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Leibowitz: Look For New Industry Food Marketing Guidelines Next Week

FTC Chairman Jon Leibowitz told a Hill hearing audience Thursday to expect new self-regulatory guidelines to be issued by food marketers in the next week or so.

That came at a government regulatory reform hearing in the House Oversight Subcommittee Thursday.

Rep. Marsha Blackburn (R-Tenn.) said she was concerned about food marketing guidelines the FTC had issues, saying they could hamper free speech and the economy without reducing childhood obesity. She also pointed out that some of the food in a USDA program would not meet those guidelines.

She asked the chairman whether they weren't actually government standards rather than voluntary.

Leibowitz countered that they were indeed voluntary, that the FTC had no enforcement authority, and that the FTC guidelines were issued at the direction of Congress in FTC appropriation legislation.

He added, saying he was speaking for himself rather than the agency, that he took a pragmatic view and that, if his own kids were eating Special K cereal and yogurt for breakfast, which he conceded would not quite meet the new FTC guidelines, he would be "pretty happy" with that.

He said that food marketer guidelines should be forthcoming by next week, and that "if they come up with good ones, which I think they will," that should be taken into account.

Leibowitz said the FTC should not impose any kind of top-down technology mandate on online privacy protection, which was in response to Blackburn asking if it should. Heimowitz has consistently said that online privacy protections should be flexible and be led by industry self-regulation rather than government mandate. A top-down regime "is the last thing you want to do."

FCC Commissioner Robert McDowell, another witness at the hearing, fielded a lot of questions about the FCC network neutrality rules. That was one of the regs many Republicans on the committee think ought to be reformed by scrapping or defunding them.

He said the commissioners did not have enough time to thoroughly vet changes to those rules, which came just before midnight on the eve of the vote, which he dissented from.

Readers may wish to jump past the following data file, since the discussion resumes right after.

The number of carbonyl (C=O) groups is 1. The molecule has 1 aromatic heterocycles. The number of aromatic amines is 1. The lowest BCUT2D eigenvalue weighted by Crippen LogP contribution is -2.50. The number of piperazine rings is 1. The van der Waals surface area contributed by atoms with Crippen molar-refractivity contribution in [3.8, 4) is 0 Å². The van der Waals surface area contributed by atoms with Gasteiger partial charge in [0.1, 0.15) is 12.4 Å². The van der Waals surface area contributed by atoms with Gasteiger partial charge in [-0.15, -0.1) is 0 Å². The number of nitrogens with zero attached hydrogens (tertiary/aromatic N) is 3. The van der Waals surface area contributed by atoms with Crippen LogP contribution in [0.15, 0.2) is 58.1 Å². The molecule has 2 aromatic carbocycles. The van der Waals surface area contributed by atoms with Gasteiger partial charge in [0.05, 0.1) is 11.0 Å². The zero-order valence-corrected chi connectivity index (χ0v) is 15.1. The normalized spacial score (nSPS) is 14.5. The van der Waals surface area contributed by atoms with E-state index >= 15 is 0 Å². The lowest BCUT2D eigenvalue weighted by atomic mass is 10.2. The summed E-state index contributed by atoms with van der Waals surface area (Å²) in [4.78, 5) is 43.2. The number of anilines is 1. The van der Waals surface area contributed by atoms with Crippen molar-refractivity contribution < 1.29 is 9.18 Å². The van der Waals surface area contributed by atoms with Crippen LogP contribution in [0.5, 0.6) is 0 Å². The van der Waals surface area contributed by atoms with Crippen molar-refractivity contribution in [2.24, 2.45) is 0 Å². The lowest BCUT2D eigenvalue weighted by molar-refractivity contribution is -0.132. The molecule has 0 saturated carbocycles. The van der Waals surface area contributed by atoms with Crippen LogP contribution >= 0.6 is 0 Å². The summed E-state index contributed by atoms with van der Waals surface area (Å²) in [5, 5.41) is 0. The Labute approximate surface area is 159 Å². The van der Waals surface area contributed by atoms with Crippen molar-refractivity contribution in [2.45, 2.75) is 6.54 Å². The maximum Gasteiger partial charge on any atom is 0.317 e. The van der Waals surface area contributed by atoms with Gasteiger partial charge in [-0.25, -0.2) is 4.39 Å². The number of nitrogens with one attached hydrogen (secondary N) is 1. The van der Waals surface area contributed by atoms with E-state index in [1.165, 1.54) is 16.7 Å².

Asked by Blackburn whether, if the FCC had done an impact analysis on the network neutrality regs, it would have voted the way it did, McDowell said yes. He repeated his assertion that the rules were an outcome-driven decision and said that, because of that, the majority would have approved them whether or not they had gotten the kind of market or impact analyses that Republicans, including McDowell, have said were noticeably absent.

McDowell also again called for the commission to close the open docket on Title II reclassification, which keeps that option open if the court rules against the compromise network neutrality reg approach, which achieved somewhat grudging industry support as an alternative to the nuclear option of Title II.

While the FCC majority got hammered by Republicans in absentia over the network neutrality rule process--chairman Julius Genachowski was unable to attend--Leibowitz and the FTC got a shout out from FCC critic Rep. Lee Terry (R-Neb.). He told Leibowitz he was doing a good job, and applauded the dual appearance of Leibowitz, a Democrat, and Republican Commissioner William Kovacic--the two alternated speaking--saying that was an example of working together that the country expects. "Jon, you're doing a good job," he said. Leibowitz waited for a caveat, but Terry said none was forthcoming.

Subcommittee Chairman Cliff Stearns (R-Fla.) summed up the Republican criticisms, saying that the FCC was taking conclusion-driven actions, citing network neutrality regs and its 706 broadband competition report, and was not completing reviews on time.